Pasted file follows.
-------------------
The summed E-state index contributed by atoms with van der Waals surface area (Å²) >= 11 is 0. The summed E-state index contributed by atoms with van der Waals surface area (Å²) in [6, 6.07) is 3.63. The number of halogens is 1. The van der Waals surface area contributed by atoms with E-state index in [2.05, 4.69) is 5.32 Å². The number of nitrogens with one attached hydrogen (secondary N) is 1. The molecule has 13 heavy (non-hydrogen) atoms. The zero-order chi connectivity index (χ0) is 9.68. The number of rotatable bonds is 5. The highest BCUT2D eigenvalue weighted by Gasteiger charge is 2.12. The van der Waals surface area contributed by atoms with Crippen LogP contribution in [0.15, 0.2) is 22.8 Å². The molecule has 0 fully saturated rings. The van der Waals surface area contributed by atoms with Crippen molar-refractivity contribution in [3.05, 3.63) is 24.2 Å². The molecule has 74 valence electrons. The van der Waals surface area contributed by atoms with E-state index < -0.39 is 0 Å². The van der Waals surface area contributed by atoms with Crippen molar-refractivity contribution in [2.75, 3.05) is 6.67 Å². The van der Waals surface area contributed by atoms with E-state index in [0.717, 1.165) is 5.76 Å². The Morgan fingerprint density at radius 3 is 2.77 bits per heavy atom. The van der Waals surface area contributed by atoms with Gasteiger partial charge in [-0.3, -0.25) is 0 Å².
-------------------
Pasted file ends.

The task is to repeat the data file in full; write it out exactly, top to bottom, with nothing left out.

The summed E-state index contributed by atoms with van der Waals surface area (Å²) >= 11 is 0. The summed E-state index contributed by atoms with van der Waals surface area (Å²) in [6, 6.07) is 3.63. The number of halogens is 1. The van der Waals surface area contributed by atoms with E-state index in [2.05, 4.69) is 5.32 Å². The number of nitrogens with one attached hydrogen (secondary N) is 1. The molecule has 13 heavy (non-hydrogen) atoms. The zero-order chi connectivity index (χ0) is 9.68. The number of rotatable bonds is 5. The highest BCUT2D eigenvalue weighted by Gasteiger charge is 2.12. The van der Waals surface area contributed by atoms with Crippen LogP contribution in [0.15, 0.2) is 22.8 Å². The molecule has 0 fully saturated rings. The van der Waals surface area contributed by atoms with Crippen molar-refractivity contribution in [3.05, 3.63) is 24.2 Å². The molecule has 74 valence electrons. The van der Waals surface area contributed by atoms with E-state index < -0.39 is 0 Å². The van der Waals surface area contributed by atoms with Crippen molar-refractivity contribution in [2.75, 3.05) is 6.67 Å². The van der Waals surface area contributed by atoms with E-state index in [0.717, 1.165) is 5.76 Å². The Morgan fingerprint density at radius 3 is 2.77 bits per heavy atom. The van der Waals surface area contributed by atoms with Gasteiger partial charge in [-0.3, -0.25) is 0 Å².